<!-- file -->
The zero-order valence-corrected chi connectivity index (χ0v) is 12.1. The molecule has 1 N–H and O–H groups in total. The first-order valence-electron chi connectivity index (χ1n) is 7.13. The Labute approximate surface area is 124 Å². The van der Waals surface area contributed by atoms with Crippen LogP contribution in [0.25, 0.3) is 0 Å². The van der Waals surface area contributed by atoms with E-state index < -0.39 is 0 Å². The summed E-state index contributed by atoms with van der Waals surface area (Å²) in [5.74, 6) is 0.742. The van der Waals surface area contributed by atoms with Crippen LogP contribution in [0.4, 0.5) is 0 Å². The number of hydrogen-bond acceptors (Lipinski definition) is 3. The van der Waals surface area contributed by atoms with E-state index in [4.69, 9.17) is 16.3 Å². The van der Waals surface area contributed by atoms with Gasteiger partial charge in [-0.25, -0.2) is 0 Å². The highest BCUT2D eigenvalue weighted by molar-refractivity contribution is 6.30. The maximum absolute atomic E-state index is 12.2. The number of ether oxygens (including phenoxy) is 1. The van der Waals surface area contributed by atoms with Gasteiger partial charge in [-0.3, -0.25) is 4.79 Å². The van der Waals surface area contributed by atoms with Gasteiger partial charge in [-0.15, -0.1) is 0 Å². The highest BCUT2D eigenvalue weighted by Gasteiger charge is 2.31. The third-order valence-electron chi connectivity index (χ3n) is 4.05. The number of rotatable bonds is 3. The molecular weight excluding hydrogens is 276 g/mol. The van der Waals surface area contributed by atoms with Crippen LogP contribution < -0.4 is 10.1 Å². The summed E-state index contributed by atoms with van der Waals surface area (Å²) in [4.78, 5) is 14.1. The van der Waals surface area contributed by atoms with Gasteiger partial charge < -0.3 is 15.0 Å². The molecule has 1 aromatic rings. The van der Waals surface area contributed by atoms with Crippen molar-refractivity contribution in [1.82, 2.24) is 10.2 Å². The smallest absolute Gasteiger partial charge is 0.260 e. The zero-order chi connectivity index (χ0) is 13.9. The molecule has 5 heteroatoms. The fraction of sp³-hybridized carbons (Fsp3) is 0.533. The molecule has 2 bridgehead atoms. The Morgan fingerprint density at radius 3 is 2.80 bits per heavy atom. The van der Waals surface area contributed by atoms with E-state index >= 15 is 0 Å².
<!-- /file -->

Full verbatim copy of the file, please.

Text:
The zero-order valence-corrected chi connectivity index (χ0v) is 12.1. The molecule has 1 N–H and O–H groups in total. The first-order valence-electron chi connectivity index (χ1n) is 7.13. The Labute approximate surface area is 124 Å². The van der Waals surface area contributed by atoms with Crippen LogP contribution in [0.25, 0.3) is 0 Å². The van der Waals surface area contributed by atoms with E-state index < -0.39 is 0 Å². The summed E-state index contributed by atoms with van der Waals surface area (Å²) in [5.74, 6) is 0.742. The van der Waals surface area contributed by atoms with Crippen LogP contribution in [0.4, 0.5) is 0 Å². The number of hydrogen-bond acceptors (Lipinski definition) is 3. The van der Waals surface area contributed by atoms with E-state index in [4.69, 9.17) is 16.3 Å². The van der Waals surface area contributed by atoms with Gasteiger partial charge in [-0.25, -0.2) is 0 Å². The highest BCUT2D eigenvalue weighted by molar-refractivity contribution is 6.30. The maximum absolute atomic E-state index is 12.2. The number of ether oxygens (including phenoxy) is 1. The van der Waals surface area contributed by atoms with Gasteiger partial charge in [-0.3, -0.25) is 4.79 Å². The van der Waals surface area contributed by atoms with Gasteiger partial charge in [-0.15, -0.1) is 0 Å². The highest BCUT2D eigenvalue weighted by Gasteiger charge is 2.31. The third-order valence-electron chi connectivity index (χ3n) is 4.05. The number of rotatable bonds is 3. The molecular weight excluding hydrogens is 276 g/mol. The van der Waals surface area contributed by atoms with Crippen LogP contribution < -0.4 is 10.1 Å². The summed E-state index contributed by atoms with van der Waals surface area (Å²) in [4.78, 5) is 14.1. The van der Waals surface area contributed by atoms with Gasteiger partial charge < -0.3 is 15.0 Å². The molecule has 1 aromatic rings. The van der Waals surface area contributed by atoms with Crippen molar-refractivity contribution in [1.82, 2.24) is 10.2 Å². The smallest absolute Gasteiger partial charge is 0.260 e. The zero-order chi connectivity index (χ0) is 13.9. The molecule has 5 heteroatoms. The fraction of sp³-hybridized carbons (Fsp3) is 0.533. The molecule has 2 bridgehead atoms. The Morgan fingerprint density at radius 3 is 2.80 bits per heavy atom. The van der Waals surface area contributed by atoms with E-state index >= 15 is 0 Å².